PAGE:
However, if she won’t read her favorite books because she associates it with homework, then that is simply a bad habit. You can get around it with reward and punishment. Reward if she reads, punishment if she does not. Eventually, the wiring will get set so that good habits set in, regardless of the distaste with homework. Homework can be fun, if only because after you finish, you can do other things or get rewarded.

  2. JJ says

    Your daughter is the priority here, the teacher’s method is such a distant second to that it’s out of sight beyond the horizon.

    She spent the last two years with her nose in a book because she liked it. Now the teacher has managed to turn it from recreation to work – in only three weeks, too! A triumph for American education! Another round peg has been forced into a square hole.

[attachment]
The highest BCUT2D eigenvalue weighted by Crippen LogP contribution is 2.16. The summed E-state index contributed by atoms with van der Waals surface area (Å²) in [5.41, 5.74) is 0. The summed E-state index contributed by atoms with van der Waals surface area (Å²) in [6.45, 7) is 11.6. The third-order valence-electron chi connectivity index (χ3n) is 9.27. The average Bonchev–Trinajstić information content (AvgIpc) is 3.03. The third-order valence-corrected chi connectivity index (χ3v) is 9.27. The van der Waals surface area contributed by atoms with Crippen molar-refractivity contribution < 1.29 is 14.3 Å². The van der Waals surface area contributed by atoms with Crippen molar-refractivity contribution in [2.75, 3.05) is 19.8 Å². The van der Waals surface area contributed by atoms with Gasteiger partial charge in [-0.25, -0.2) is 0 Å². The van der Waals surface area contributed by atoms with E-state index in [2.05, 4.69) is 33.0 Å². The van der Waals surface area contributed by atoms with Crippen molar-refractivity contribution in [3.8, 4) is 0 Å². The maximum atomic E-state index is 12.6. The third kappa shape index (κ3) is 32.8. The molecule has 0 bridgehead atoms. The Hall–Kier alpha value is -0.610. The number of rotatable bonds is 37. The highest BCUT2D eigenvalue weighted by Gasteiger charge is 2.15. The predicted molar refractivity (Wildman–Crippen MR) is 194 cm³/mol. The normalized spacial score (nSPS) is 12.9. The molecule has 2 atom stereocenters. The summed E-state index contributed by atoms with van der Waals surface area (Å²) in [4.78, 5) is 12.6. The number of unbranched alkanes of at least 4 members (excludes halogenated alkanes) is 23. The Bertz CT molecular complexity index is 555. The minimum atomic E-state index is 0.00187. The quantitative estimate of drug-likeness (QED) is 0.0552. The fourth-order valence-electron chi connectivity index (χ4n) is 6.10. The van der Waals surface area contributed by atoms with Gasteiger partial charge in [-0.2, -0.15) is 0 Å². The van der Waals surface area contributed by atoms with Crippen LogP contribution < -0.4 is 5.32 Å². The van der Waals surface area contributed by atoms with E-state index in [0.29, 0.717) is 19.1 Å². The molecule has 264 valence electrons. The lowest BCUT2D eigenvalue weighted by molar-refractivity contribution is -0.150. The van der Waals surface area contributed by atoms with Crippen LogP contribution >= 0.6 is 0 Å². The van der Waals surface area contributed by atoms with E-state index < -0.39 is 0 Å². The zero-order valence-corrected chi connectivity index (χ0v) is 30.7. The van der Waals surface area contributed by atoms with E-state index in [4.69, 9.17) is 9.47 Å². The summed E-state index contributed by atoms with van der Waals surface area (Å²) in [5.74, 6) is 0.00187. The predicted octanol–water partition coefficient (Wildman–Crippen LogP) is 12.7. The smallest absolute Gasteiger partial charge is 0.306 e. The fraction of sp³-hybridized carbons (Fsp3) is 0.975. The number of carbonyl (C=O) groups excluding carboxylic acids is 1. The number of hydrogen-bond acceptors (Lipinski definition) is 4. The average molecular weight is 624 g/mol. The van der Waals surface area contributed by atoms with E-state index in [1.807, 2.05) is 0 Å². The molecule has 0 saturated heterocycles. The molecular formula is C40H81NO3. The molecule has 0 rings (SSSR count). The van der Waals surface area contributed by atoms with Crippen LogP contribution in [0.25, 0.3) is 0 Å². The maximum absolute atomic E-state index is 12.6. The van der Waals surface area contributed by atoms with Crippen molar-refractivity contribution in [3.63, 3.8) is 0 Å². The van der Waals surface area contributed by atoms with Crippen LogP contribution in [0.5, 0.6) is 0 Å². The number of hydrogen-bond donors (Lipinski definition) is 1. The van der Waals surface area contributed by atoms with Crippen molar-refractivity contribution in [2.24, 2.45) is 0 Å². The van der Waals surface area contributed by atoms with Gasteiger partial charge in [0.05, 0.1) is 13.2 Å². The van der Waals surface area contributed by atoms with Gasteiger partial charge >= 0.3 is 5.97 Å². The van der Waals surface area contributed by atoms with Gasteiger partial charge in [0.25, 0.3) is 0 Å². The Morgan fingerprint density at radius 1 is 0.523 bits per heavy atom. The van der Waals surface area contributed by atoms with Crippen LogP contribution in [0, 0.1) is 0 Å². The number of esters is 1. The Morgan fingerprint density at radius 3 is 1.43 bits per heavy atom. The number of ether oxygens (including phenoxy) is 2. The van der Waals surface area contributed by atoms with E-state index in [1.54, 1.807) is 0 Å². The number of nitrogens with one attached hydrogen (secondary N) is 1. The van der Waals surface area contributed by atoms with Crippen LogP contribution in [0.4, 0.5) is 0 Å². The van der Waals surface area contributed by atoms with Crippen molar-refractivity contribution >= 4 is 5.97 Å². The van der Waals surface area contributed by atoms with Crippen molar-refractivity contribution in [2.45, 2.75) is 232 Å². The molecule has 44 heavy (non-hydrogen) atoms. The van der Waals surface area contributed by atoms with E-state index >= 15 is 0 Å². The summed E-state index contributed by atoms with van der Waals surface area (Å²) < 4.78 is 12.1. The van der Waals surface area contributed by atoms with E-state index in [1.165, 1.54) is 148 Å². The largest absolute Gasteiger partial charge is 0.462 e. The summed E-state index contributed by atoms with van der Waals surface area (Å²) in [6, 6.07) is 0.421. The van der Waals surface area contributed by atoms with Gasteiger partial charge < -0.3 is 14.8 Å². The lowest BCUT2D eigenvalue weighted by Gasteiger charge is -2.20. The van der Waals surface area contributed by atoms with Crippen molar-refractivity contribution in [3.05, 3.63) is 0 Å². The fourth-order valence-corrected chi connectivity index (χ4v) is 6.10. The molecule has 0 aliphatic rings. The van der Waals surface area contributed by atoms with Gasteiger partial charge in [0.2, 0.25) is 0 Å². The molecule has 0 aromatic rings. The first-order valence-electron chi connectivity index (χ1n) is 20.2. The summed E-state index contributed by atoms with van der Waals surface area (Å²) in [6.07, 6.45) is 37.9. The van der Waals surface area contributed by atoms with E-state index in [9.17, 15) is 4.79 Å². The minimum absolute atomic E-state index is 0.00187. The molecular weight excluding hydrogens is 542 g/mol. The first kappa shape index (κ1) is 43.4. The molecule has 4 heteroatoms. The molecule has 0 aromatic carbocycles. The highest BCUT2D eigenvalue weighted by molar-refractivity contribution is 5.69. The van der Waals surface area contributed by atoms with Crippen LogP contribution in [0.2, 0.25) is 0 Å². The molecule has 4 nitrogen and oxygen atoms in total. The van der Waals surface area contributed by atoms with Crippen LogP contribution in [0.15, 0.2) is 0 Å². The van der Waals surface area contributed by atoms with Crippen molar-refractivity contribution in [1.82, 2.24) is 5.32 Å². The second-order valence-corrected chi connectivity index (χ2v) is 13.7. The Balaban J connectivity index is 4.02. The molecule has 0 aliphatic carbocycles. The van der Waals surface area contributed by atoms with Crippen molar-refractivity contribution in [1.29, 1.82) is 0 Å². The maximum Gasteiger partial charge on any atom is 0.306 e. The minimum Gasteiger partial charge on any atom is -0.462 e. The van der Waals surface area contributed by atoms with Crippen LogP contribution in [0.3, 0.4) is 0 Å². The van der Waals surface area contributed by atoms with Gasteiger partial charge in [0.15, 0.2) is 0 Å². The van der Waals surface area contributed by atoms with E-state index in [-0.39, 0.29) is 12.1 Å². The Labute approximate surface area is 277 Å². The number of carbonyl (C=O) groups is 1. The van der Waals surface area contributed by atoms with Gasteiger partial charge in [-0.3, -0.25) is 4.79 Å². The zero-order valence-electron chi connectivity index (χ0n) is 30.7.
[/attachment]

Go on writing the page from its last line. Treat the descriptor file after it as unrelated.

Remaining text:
The teacher doesn’t know your kid: you do. In fairness to said teacher, she’s trying to universalize performance, which requires a general rule: everybody read. That this only tends to screw up those who already do on their own is unfortunate collateral damage.

    Take the pressure off, and I suspect your duaghter will go back to it in short order, as she has already demonstrated her enjoyment of reading. When she does, you are perfectly free to regard it as “homework” – just don’t tell her that’s what she’s been doing! In the meanwhile sign off as needed.

    She’s the priority, not the teacher.

  3. mamapajamas says

    Hmmm… have you read her school books to see what kind of crap she is being forced to read? If the books for school are below her intellectual level (which is a high probability if she read Half-Blood Prince in the course of one Saturday… it took me two days!), she could be associating “reading” with being a “moron”. If it turns out they’re below her level, could you perhaps suggest a more challenging reading list to her teacher as an alternative to her class assignments?